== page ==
Beurre blanc

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Seared yellowfin tuna in a beurre blanc sauce flavored with chocolate and wasabi

Beurre blanc ("white butter" in French) is a warm emulsified butter sauce made with a reduction of vinegar and/or white wine (normally Muscadet) and shallots into which softened whole butter is whisked in off the heat to prevent separation. The small amount of emulsifiers naturally found in butter are used to form an oil-in-water emulsion. Although similar to hollandaise in concept, it is considered neither a classic leading nor compound sauce.[1] This sauce originates in Loire Valley cuisine.


The chef Clémence Lefeuvre (née Clémence Prau) invented beurre blanc, apparently by accident, sometime around the beginning of the 20th century. She served this sauce at her restaurant "La Buvette de la Marine" in the hamlet of La Chebuette in the village of Saint-Julien-de-Concelles on the banks of the Loire River a few kilometers upstream from Nantes.[2]

Legend holds that she intended to prepare a béarnaise sauce to go with pike but forgot to add the tarragon and egg yolks. Some sources claim that this invention occurred while she worked as a cook for the Marquis de Goulaine at Château de Goulaine.[3] Aristide Briand, long-time prime minister of France and Nobel Peace Prize laureate, said at her death in 1932 that it "was a bit like national mourning."[2]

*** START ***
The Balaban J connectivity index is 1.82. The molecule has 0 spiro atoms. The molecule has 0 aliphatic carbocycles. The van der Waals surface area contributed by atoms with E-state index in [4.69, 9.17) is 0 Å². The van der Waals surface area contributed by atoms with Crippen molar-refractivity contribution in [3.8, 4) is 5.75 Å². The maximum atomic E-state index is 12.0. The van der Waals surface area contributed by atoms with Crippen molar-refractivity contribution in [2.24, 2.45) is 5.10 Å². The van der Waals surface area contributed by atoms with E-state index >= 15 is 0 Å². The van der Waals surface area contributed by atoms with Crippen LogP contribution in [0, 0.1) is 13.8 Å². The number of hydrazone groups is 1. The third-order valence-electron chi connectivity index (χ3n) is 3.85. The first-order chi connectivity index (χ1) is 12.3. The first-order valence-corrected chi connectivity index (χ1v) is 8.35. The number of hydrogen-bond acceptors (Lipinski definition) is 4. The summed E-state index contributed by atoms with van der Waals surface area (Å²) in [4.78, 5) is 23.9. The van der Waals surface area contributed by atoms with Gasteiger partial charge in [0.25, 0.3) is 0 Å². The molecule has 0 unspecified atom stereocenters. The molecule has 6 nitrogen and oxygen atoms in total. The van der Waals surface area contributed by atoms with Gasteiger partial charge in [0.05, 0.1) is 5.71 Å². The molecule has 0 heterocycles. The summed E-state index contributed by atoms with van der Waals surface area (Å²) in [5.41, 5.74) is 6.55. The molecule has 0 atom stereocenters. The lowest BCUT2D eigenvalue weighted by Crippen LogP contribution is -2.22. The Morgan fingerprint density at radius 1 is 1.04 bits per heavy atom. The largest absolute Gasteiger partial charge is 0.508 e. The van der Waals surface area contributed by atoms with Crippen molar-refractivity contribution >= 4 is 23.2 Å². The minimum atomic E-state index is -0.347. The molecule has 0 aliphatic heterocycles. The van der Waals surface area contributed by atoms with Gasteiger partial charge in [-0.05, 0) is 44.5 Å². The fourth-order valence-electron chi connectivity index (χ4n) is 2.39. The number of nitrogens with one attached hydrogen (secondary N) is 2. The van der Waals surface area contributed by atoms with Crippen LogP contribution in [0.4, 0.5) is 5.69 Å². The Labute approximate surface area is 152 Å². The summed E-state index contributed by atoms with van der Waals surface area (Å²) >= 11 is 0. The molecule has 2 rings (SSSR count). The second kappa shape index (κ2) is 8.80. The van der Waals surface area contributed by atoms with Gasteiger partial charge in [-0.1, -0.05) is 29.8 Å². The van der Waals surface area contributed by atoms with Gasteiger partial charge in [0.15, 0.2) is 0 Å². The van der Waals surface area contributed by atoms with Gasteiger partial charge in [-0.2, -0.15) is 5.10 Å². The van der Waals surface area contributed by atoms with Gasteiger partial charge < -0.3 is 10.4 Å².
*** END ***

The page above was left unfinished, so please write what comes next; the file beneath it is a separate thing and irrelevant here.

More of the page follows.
A good beurre blanc is rich and buttery, with a neutral flavor that responds well to other seasonings and flavorings, thereby lending itself to the addition of herbs and spices. It should be light yet still liquid and thick enough to cling to food, also known as nappe.

Beurre blanc is prepared by reducing wine, vinegar, shallots, and herbs (if used) until it is nearly dry. Although not necessary, cream can be added at this point as a stabilizer to the sauce. Lemon juice is sometimes used in place of vinegar, and stock can also be added.[4] Cold, one-inch cubes of butter are then gradually incorporated into the sauce as the butter melts and the mixture is whisked.

The sauce can separate by either overheating or cooling. If it heats past 58 °C (136 °F), some emulsifying proteins begin to break down and release the butterfat they hold in an emulsion. The butterfat will solidify if the sauce cools below 27 °C (81 °F).[1]


Beurre rouge[edit]

Beurre rouge (English: "red butter") is a variant of the beurre blanc sauce that is prepared by substituting a dry red wine for the white wine and red wine vinegar for the white wine vinegar.[5]

See also[edit]


  1. ^ a b (1995), On Cooking, Sarah R. Labensky, Salan M. Hause, Priscilla A. Martel
  2. ^ a b St-Julien-de-Concelles Official Website. Retrieved 24 May 2008. Archived 18 November 2008 at the Wayback Machine
  3. ^ Nantes' Quiz Archived 20 May 2011 at the Wayback Machine Retrieved 24 May 2008.
  4. ^ Julia Child (1961), Mastering the Art of French Cooking, Alfred A. Knopf
  5. ^ Rombauer, I. S.; Becker, M. R.; Becker, E.; Guarnaschelli, M. (1997). JOC All New Rev. - 1997. Scribner. p. 57. ISBN 978-0-684-81870-2.